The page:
Parashat Mikeitz 5784

December 11, 2023

Rabbi Rena H. Kieval ('06)

“How many children do you have?” This question, often posed as a simple social pleasantry, can be a complex one for a bereaved parent. Does one inject the intense, personal topic of a deceased child into a casual conversation with a stranger? Or does one ignore, not count, the child who is physically absent, but is still present in one’s heart and family? 

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Parashat Mikeitz 5783

December 19, 2022

Click HERE for an audio recording of this D’var Torah A D’var Torah for Parashat Mikeitz By Rabbi Ira Dounn (’17) How is the arc of your own story bending right now? I think about Martin Luther King, Jr.’s quote “The arc of the moral universe is long, but it bends towards justice” often, particularly when a desired outcome hasn’t yet been achieved. MLK is reminding us to have hope despite the slow pace at which it seems progress sometimes occurs. To this point, Joseph has had a tough life. Although originally the favorite child, Joseph’s brothers act on their intense jealousy, throw him into the pit, and sell him into slavery. His position as a slave in Egypt is initially comfortable and successful, all things considered, since “G-d was with Joseph” (Gen. 39:2). But after he is falsely accused of sexually assaulting Potiphar’s wife, back down into “the pit” he goes and he is thrown in...

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Parashat Mikeitz 5782

December 3, 2021

Click HERE for an audio recording of this D’var Torah A D’var Torah for Parashat Mikeitz By Rabbi Jeffrey Segelman This Shabbat is a three Torah Shabbat. We will read the weekly parasha of Mikeitz, then the reading for Rosh Hodesh and then for Hanukkah. Though it may be a stretch, let’s see if we can weave together the common themes of these three. The story of Hanukkah is captured in the conflict between Hellenists, those Jews who embraced much of Greek culture (sometimes to the exclusion of core Jewish rituals and values) and those Jews who saw Greek culture as the defilement of Torah and the holy Jewish way of life. Obviously the Greeks themselves fought on the side of the Hellenists, which made the Hasmonean victory nothing short of miraculous. Parashat Mikeitz tells the story of the rise of Joseph from prison to become the viceroy of Egypt. At the age of thirty, having been in Egypt already for thirteen years, Joseph is given...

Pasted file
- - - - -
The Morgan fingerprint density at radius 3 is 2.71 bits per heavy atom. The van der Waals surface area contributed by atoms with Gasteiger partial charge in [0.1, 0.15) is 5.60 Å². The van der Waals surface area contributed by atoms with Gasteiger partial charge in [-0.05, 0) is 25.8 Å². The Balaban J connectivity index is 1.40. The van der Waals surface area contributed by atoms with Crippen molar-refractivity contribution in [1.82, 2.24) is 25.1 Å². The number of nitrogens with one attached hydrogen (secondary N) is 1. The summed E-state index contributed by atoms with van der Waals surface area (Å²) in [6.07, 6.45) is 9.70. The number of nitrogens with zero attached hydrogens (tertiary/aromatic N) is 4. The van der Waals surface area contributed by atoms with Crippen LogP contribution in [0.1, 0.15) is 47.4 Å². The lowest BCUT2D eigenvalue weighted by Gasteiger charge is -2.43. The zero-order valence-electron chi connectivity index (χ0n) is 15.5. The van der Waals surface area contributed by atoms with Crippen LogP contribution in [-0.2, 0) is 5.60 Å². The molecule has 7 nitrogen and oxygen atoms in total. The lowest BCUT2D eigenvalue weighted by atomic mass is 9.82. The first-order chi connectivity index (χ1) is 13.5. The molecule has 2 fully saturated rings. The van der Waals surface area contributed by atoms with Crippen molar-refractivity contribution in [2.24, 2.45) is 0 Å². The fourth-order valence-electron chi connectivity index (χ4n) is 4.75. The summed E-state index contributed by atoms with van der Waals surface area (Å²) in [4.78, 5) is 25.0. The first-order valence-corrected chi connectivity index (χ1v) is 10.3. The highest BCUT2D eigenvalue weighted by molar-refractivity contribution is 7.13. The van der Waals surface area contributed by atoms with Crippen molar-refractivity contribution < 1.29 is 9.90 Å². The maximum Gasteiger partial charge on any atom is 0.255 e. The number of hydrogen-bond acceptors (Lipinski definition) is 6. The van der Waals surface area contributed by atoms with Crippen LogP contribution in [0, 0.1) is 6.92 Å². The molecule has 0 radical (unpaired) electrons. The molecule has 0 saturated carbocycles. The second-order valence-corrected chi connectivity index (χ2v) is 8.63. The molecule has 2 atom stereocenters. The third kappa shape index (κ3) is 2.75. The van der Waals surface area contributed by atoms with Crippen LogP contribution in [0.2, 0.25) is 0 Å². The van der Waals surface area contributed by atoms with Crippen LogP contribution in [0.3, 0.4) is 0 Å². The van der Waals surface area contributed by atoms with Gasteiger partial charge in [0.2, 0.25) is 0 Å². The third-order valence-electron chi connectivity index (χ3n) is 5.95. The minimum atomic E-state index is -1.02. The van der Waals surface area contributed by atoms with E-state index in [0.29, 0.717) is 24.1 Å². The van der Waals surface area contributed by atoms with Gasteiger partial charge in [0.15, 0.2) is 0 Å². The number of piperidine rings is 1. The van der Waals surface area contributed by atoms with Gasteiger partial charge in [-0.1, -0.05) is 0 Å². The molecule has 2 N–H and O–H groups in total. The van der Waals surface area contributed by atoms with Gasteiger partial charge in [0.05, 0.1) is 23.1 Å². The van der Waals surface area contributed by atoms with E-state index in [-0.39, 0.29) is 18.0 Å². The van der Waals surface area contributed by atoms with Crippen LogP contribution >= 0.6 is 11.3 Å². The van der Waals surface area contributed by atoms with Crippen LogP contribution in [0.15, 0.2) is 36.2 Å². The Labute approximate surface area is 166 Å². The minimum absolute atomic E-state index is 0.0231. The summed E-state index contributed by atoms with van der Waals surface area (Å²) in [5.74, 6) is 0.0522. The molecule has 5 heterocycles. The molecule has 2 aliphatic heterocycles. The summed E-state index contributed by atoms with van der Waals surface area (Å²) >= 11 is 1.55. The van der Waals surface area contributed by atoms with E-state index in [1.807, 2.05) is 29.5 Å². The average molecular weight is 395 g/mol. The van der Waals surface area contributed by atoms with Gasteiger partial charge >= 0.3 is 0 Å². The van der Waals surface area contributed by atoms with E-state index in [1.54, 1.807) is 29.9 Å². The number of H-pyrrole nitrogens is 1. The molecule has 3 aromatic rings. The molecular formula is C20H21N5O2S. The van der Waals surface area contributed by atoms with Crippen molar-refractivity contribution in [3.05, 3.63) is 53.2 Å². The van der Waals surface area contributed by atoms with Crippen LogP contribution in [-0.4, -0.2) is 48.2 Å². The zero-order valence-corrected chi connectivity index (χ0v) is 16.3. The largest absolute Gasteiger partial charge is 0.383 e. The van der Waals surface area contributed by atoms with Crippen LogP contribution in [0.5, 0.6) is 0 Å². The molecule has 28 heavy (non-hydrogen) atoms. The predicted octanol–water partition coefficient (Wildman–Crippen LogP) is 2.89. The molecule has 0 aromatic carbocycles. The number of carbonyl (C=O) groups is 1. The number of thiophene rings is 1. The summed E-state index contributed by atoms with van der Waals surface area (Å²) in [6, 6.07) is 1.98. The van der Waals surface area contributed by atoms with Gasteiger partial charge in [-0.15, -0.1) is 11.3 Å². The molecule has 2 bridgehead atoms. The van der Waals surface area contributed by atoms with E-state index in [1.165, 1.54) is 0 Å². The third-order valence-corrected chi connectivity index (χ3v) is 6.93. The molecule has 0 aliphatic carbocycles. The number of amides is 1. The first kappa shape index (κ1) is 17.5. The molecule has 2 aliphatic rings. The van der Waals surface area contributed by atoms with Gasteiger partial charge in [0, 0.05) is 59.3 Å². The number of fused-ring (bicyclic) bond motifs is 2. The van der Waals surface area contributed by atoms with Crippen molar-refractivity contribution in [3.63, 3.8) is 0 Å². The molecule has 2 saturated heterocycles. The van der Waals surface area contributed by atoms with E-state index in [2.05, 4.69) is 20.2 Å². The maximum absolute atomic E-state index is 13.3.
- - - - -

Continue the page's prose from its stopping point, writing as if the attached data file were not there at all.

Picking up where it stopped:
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Parashat Mikeitz 5781

December 18, 2020

Click HERE for an audio recording of this D’var Torah   A D’var Torah for Parashat Mekeitz By Rabbi Enid Lader Pharaoh has had a sleepless night; well, one of those nights when you have a bad dream, wake up, get a drink of water to calm yourself down, get back into bed and fall back to sleep, only to have another even more frightening dream. Pharaoh gathers his counselors and magicians around him, but no one is able to (or wants to) interpret his dreams. It is the chief cupbearer who suddenly remembers Joseph’s last words to him when they both were in prison after Joseph had correctly interpreted the cupbearer’s dream – “Remember me to Pharaoh so as to free me from this place…” (Gen. 40:14). The cupbearer promptly forgot as he gained his freedom… And now, two years later, when a dream interpreter is needed, the cupbearer identifies Joseph...

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Parashat Miketz 5780

December 27, 2019

The Dreams of Pharaoh A D’var Torah for Parashat Miketz By Rabbi Jill Hammer Often when we come to this parashah, we think of the drama of Yosef: his rediscovery of his brothers and his decision to trick them in order to see if their character has changed. But this year, I am finding myself curious about a different drama: the story of Pharaoh. Not the one with a hard heart, but the first Pharaoh, the one who dreams. It is this Pharaoh who elevates Joseph to high estate. It is also this Pharaoh who teaches us something about the qualities of leadership. At the beginning of Genesis 41, the Pharaoh of Egypt has two dreams in a single night, dreams that disturb him. In the first dream, seven healthy cows come out of the Nile, and then seven emaciated cows come out and devour the seven healthy cows. In the second, Pharaoh sees a...

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